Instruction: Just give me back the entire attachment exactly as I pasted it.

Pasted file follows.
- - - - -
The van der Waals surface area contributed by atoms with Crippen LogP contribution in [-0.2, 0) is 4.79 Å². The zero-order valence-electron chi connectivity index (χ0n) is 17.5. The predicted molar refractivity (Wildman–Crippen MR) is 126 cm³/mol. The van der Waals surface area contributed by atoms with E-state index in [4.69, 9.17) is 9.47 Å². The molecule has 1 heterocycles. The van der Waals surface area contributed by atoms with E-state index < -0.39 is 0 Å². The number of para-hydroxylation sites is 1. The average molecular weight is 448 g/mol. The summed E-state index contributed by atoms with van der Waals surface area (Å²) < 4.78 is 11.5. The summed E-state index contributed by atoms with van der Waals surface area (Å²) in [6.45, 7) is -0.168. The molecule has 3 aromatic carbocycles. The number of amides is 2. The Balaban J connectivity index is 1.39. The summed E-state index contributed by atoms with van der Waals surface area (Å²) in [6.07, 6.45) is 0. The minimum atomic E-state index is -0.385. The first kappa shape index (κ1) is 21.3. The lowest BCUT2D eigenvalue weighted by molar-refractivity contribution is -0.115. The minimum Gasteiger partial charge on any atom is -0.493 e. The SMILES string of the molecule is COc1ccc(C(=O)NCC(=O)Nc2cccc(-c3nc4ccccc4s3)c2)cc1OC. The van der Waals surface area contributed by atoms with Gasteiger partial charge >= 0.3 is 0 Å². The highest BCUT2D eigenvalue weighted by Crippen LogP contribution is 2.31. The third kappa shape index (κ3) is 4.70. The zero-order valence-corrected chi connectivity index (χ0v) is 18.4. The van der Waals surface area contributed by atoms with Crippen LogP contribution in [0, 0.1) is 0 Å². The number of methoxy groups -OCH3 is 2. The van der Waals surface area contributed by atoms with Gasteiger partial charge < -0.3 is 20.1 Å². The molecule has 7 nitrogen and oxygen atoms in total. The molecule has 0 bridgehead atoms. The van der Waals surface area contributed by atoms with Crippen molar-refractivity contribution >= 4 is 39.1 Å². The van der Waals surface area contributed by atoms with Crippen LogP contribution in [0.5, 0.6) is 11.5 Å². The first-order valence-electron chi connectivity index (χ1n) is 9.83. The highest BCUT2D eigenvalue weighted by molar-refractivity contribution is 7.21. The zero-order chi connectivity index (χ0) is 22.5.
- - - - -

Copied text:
The van der Waals surface area contributed by atoms with Crippen LogP contribution in [-0.2, 0) is 4.79 Å². The zero-order valence-electron chi connectivity index (χ0n) is 17.5. The predicted molar refractivity (Wildman–Crippen MR) is 126 cm³/mol. The van der Waals surface area contributed by atoms with E-state index in [4.69, 9.17) is 9.47 Å². The molecule has 1 heterocycles. The van der Waals surface area contributed by atoms with E-state index < -0.39 is 0 Å². The number of para-hydroxylation sites is 1. The average molecular weight is 448 g/mol. The summed E-state index contributed by atoms with van der Waals surface area (Å²) < 4.78 is 11.5. The summed E-state index contributed by atoms with van der Waals surface area (Å²) in [6.45, 7) is -0.168. The molecule has 3 aromatic carbocycles. The number of amides is 2. The Balaban J connectivity index is 1.39. The summed E-state index contributed by atoms with van der Waals surface area (Å²) in [6.07, 6.45) is 0. The minimum atomic E-state index is -0.385. The first kappa shape index (κ1) is 21.3. The lowest BCUT2D eigenvalue weighted by molar-refractivity contribution is -0.115. The minimum Gasteiger partial charge on any atom is -0.493 e. The SMILES string of the molecule is COc1ccc(C(=O)NCC(=O)Nc2cccc(-c3nc4ccccc4s3)c2)cc1OC. The van der Waals surface area contributed by atoms with Gasteiger partial charge >= 0.3 is 0 Å². The highest BCUT2D eigenvalue weighted by Crippen LogP contribution is 2.31. The third kappa shape index (κ3) is 4.70. The zero-order valence-corrected chi connectivity index (χ0v) is 18.4. The van der Waals surface area contributed by atoms with Crippen LogP contribution in [0, 0.1) is 0 Å². The number of methoxy groups -OCH3 is 2. The van der Waals surface area contributed by atoms with Gasteiger partial charge < -0.3 is 20.1 Å². The molecule has 7 nitrogen and oxygen atoms in total. The molecule has 0 bridgehead atoms. The van der Waals surface area contributed by atoms with Crippen molar-refractivity contribution >= 4 is 39.1 Å². The van der Waals surface area contributed by atoms with Crippen LogP contribution in [0.5, 0.6) is 11.5 Å². The first-order valence-electron chi connectivity index (χ1n) is 9.83. The highest BCUT2D eigenvalue weighted by molar-refractivity contribution is 7.21. The zero-order chi connectivity index (χ0) is 22.5.